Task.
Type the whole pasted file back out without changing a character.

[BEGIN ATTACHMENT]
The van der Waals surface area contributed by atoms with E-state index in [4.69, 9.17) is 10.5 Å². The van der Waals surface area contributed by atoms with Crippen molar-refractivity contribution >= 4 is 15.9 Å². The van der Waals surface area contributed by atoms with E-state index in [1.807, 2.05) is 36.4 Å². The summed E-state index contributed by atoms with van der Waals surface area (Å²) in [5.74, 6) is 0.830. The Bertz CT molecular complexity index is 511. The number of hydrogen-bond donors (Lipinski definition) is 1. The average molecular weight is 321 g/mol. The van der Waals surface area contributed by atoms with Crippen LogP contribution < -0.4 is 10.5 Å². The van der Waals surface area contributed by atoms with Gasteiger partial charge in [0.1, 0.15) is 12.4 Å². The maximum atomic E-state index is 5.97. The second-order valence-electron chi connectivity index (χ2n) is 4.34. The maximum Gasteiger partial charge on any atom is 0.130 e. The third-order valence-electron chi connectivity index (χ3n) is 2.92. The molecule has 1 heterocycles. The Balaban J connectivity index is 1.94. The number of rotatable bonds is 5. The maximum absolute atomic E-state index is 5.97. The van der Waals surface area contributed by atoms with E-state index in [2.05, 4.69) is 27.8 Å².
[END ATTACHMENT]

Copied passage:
The van der Waals surface area contributed by atoms with E-state index in [4.69, 9.17) is 10.5 Å². The van der Waals surface area contributed by atoms with Crippen molar-refractivity contribution >= 4 is 15.9 Å². The van der Waals surface area contributed by atoms with E-state index in [1.807, 2.05) is 36.4 Å². The summed E-state index contributed by atoms with van der Waals surface area (Å²) in [5.74, 6) is 0.830. The Bertz CT molecular complexity index is 511. The number of hydrogen-bond donors (Lipinski definition) is 1. The average molecular weight is 321 g/mol. The van der Waals surface area contributed by atoms with Crippen LogP contribution < -0.4 is 10.5 Å². The van der Waals surface area contributed by atoms with Gasteiger partial charge in [0.1, 0.15) is 12.4 Å². The maximum atomic E-state index is 5.97. The second-order valence-electron chi connectivity index (χ2n) is 4.34. The maximum Gasteiger partial charge on any atom is 0.130 e. The third-order valence-electron chi connectivity index (χ3n) is 2.92. The molecule has 1 heterocycles. The Balaban J connectivity index is 1.94. The number of rotatable bonds is 5. The maximum absolute atomic E-state index is 5.97. The van der Waals surface area contributed by atoms with E-state index in [2.05, 4.69) is 27.8 Å².